There has also been a lot of scientific interest recently in using garlic to lower high blood pressure. Whilst studies are inconclusive, early signs seem to suggest that garlic can help to bring down blood pressure levels. Garlic can be taken as a supplement along with your normal anti-hypertensive medications or as an extract or distilled garlic oil; 600-900 mg daily is the normal recommended dose, which may sound high, but is relatively small in terms of raw garlic. Fortunately, unlike allicin, the health benefits of the diallyl sulphides are not destroyed by cooking, so including garlic in recipes is the easiest way to help lower your cholesterol and your blood pressure
Another worrying lifestyle disease these days, which is often linked to cholesterol and blood pressure, is stroke and once again garlic has been found to be beneficial. This is because garlic is rich in anti-coagulant or blood thinning properties, similar to aspirin. Studies have shown that garlic reduces platelet stickiness which is responsible for hindering the circulation of blood around the body. Increasing your dietary garlic intake or taking garlic supplements (500 mg three times a day) can thin the blood and help prevent the onset of stroke.
Why Garlic Benefits Sufferers of Atherosclerosis
Atherosclerosis, or the build up of plaque in the walls of the arteries, is known to be alleviated by garlic. It works directly by reducing the lipid content in cells of the arteries and thus preventing their dangerous accumulation. Recent studies show that women may benefit more than men by increasing their intake of garlic to prevent thrombosis.
An Essential Role in Diabetes
Diabetes is a frightening disease which is growing in number in the United States. It currently affects between thirteen and fourteen million people. It is a metabolic disorder caused when the body is unable to break down foods properly, causing more sugar to enter the blood stream than the pancreas (which produces a hormone called insulin) can deal with. For diabetics, consuming garlic is invaluable as it reduces blood sugar levels, either by stimulating the pancreas to produce more insulin or by making existing insulin more available or more effective at its job.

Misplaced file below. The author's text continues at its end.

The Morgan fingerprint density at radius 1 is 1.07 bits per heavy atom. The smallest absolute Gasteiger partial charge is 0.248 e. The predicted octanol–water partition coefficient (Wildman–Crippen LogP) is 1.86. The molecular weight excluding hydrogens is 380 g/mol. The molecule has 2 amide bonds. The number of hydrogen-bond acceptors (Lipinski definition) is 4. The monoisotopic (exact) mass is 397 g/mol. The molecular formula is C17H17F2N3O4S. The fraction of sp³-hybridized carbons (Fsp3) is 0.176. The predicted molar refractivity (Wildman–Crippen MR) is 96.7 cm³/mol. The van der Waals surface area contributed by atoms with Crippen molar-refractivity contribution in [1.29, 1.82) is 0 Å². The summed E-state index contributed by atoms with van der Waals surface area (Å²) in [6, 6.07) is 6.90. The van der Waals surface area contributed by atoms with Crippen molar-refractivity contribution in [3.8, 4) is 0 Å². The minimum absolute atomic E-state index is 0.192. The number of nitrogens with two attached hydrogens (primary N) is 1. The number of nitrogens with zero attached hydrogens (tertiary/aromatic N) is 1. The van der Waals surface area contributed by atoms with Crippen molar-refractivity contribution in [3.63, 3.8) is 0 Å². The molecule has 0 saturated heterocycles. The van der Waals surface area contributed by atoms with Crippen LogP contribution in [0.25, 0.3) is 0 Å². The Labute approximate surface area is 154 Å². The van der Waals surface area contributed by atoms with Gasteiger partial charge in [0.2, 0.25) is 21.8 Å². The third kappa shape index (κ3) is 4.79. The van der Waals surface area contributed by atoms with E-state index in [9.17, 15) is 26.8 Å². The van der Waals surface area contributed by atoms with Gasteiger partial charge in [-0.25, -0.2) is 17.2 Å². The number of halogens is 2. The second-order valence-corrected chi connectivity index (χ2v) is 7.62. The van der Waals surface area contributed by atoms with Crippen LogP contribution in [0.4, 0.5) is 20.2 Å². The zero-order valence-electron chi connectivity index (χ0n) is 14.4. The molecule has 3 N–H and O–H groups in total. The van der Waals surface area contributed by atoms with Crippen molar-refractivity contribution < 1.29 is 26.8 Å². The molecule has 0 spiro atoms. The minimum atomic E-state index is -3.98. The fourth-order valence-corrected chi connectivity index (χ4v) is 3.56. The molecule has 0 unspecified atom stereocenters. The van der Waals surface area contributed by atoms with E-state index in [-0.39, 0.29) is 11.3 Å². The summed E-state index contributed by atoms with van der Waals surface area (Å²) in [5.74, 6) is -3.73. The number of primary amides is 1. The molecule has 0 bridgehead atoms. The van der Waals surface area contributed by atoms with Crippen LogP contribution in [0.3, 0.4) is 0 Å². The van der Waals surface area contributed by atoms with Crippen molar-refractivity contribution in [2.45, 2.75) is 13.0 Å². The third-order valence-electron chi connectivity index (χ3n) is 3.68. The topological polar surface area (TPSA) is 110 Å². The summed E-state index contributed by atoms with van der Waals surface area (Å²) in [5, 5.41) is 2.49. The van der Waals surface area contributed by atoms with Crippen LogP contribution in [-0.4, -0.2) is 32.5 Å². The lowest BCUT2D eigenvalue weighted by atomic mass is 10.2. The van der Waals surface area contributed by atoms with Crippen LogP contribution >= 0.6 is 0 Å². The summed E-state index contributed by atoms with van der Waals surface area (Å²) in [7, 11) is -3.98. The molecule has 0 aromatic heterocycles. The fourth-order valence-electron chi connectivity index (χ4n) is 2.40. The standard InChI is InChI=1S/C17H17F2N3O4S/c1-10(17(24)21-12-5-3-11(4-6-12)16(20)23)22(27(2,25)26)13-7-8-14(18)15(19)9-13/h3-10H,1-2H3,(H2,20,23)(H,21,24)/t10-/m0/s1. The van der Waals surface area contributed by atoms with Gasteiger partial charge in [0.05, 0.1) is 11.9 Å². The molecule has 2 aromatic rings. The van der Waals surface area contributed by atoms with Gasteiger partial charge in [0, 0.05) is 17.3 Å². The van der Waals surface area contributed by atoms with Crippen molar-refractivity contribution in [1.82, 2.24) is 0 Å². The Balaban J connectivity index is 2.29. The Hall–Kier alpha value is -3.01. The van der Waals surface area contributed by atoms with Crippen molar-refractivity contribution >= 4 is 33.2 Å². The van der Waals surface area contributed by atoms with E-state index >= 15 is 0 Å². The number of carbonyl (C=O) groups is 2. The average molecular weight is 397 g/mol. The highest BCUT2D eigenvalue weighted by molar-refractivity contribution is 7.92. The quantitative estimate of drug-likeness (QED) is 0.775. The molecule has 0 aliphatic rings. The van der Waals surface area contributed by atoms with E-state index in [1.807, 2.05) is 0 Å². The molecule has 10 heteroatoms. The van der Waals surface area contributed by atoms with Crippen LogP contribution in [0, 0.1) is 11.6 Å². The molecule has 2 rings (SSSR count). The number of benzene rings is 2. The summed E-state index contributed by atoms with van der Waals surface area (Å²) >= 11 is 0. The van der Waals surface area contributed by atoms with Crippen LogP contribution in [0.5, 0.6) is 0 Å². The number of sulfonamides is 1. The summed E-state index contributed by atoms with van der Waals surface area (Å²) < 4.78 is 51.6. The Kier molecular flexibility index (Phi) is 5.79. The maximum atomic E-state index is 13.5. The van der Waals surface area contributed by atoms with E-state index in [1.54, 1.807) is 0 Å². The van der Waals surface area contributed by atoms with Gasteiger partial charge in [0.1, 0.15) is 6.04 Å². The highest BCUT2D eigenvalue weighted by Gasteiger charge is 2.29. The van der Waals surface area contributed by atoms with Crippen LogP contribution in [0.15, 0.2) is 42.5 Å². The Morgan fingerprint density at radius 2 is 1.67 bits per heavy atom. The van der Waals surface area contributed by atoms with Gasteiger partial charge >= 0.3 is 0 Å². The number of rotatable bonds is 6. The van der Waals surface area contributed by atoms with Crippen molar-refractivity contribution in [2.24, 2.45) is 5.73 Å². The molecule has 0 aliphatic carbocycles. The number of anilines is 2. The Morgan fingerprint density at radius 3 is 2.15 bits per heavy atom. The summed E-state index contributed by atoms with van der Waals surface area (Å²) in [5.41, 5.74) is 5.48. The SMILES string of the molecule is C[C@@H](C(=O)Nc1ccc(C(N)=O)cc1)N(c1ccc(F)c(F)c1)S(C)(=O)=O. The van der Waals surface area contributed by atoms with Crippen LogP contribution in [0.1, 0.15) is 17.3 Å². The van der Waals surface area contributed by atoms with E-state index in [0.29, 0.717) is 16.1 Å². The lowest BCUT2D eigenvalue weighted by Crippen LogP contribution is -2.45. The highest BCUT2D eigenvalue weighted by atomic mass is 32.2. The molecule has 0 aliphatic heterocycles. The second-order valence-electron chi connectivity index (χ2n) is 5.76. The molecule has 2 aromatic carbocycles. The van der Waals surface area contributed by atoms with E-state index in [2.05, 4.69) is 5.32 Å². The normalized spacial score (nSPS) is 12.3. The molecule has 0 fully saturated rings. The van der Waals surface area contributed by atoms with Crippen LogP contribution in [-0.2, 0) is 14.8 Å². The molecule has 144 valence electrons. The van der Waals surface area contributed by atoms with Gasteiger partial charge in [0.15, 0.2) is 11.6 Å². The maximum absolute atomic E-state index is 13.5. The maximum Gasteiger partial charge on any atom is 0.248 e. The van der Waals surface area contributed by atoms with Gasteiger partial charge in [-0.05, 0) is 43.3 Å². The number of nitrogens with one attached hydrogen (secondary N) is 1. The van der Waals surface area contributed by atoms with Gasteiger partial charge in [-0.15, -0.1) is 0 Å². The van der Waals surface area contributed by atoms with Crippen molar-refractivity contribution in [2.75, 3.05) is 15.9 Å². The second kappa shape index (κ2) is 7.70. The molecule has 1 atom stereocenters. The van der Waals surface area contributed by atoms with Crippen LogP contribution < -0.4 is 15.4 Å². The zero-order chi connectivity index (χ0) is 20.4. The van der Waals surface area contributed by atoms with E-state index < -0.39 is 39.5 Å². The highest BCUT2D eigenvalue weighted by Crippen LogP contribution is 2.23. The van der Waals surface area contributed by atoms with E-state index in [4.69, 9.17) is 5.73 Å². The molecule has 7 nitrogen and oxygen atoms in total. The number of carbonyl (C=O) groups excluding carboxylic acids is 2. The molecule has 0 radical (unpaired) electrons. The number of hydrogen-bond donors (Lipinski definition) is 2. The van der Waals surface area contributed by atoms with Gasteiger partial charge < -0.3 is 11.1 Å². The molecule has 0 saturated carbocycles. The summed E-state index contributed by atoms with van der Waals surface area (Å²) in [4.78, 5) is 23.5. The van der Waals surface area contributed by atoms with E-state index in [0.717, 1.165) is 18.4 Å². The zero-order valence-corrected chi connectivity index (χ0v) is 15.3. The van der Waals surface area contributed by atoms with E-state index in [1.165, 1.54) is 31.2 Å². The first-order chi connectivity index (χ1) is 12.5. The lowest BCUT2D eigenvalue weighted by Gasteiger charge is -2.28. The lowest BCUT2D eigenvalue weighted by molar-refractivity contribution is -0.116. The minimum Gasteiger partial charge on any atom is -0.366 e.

The Kidneys and Bladder
The function of the kidneys is to filter the blood and help remove toxins from the body. When they become damaged due to diabetes, hypertension or other medical conditions, they become severely strained and serious problems can kick in. The anti-oxidant and anti-inflammatory properties of garlic promote kidney health by eliminating free radical damage and purifying the blood. Garlic is a natural diuretic which means it helps to eliminate excess salt and water through the urine. Garlic therefore is an internal cleanser, helping to flush harmful toxins out of the body.
Respiratory Problems and Lung Disease
The combination of garlic’s antibacterial, antifungal and antioxidant properties, not to mention is high concentration of sulphur makes it extremely effective in combating all manner of respiratory ailments, from bronchitis to pneumonia. Because it acts as an expectorant and a decongestant to clear the lungs, sufferers of chronic bronchitis can benefit considerably from adding garlic to their daily diet.
Anti-Cancer Effects of Garlic
It has been observed for decades that in countries where garlic and onions form a regular part of the diet, the incidence of cancer is much lower, causing scientists to study the link between cancer and nutrition. The ability of garlic to stimulate the gastric juices and restore the intestinal flora is what accounts for its success as a detoxifier and cancer-preventing agent. In the most extreme cases, the best results seen from using garlic to prevent or treat cancer have been from drinking garlic juice or chewing fresh garlic cloves. Stomach cancers have responded particularly well to garlic medications but occasional successes with other forms of cancer, even in the advanced stages, have been claimed.
Intestinal parasites are relatively common but extremely distressing and potentially dangerous if left untreated in toddlers and children. Parasites like tapeworms, hookworms, roundworms and pinworms are tiny creatures that find their way into the gastrointestinal tract and sometimes burrow into the muscles. They can cause a whole host of distressing symptoms of varying severity and need to be eliminated. The natural sulphur in garlic helps to expel and eradicate them.